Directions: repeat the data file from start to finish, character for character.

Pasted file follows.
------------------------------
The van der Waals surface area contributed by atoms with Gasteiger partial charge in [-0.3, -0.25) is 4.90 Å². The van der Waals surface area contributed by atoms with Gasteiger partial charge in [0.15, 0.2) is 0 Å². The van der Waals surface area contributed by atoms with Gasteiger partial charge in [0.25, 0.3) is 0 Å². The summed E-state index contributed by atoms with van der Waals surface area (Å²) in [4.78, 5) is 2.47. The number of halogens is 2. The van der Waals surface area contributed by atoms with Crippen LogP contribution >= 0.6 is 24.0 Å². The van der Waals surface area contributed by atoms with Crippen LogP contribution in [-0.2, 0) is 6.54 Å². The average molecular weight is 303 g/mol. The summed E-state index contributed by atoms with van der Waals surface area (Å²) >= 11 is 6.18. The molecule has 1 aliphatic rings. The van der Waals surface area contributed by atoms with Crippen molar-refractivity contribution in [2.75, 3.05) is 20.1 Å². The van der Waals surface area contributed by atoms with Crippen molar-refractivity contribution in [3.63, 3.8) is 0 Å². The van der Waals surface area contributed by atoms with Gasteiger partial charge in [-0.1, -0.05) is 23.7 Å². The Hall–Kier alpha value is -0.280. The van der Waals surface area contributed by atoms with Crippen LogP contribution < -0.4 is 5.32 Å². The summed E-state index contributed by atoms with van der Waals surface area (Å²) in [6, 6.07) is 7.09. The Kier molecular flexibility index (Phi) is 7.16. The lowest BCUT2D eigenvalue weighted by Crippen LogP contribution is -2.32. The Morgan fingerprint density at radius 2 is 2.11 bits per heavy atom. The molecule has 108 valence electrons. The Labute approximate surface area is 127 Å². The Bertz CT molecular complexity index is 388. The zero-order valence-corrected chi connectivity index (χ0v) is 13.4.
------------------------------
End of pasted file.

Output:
The van der Waals surface area contributed by atoms with Gasteiger partial charge in [-0.3, -0.25) is 4.90 Å². The van der Waals surface area contributed by atoms with Gasteiger partial charge in [0.15, 0.2) is 0 Å². The van der Waals surface area contributed by atoms with Gasteiger partial charge in [0.25, 0.3) is 0 Å². The summed E-state index contributed by atoms with van der Waals surface area (Å²) in [4.78, 5) is 2.47. The number of halogens is 2. The van der Waals surface area contributed by atoms with Crippen LogP contribution >= 0.6 is 24.0 Å². The van der Waals surface area contributed by atoms with Crippen LogP contribution in [-0.2, 0) is 6.54 Å². The average molecular weight is 303 g/mol. The summed E-state index contributed by atoms with van der Waals surface area (Å²) >= 11 is 6.18. The molecule has 1 aliphatic rings. The van der Waals surface area contributed by atoms with Crippen molar-refractivity contribution in [2.75, 3.05) is 20.1 Å². The van der Waals surface area contributed by atoms with Crippen molar-refractivity contribution in [3.63, 3.8) is 0 Å². The van der Waals surface area contributed by atoms with Gasteiger partial charge in [-0.1, -0.05) is 23.7 Å². The Hall–Kier alpha value is -0.280. The van der Waals surface area contributed by atoms with Crippen LogP contribution < -0.4 is 5.32 Å². The summed E-state index contributed by atoms with van der Waals surface area (Å²) in [6, 6.07) is 7.09. The Kier molecular flexibility index (Phi) is 7.16. The lowest BCUT2D eigenvalue weighted by Crippen LogP contribution is -2.32. The Morgan fingerprint density at radius 2 is 2.11 bits per heavy atom. The molecule has 108 valence electrons. The Labute approximate surface area is 127 Å². The Bertz CT molecular complexity index is 388. The zero-order valence-corrected chi connectivity index (χ0v) is 13.4.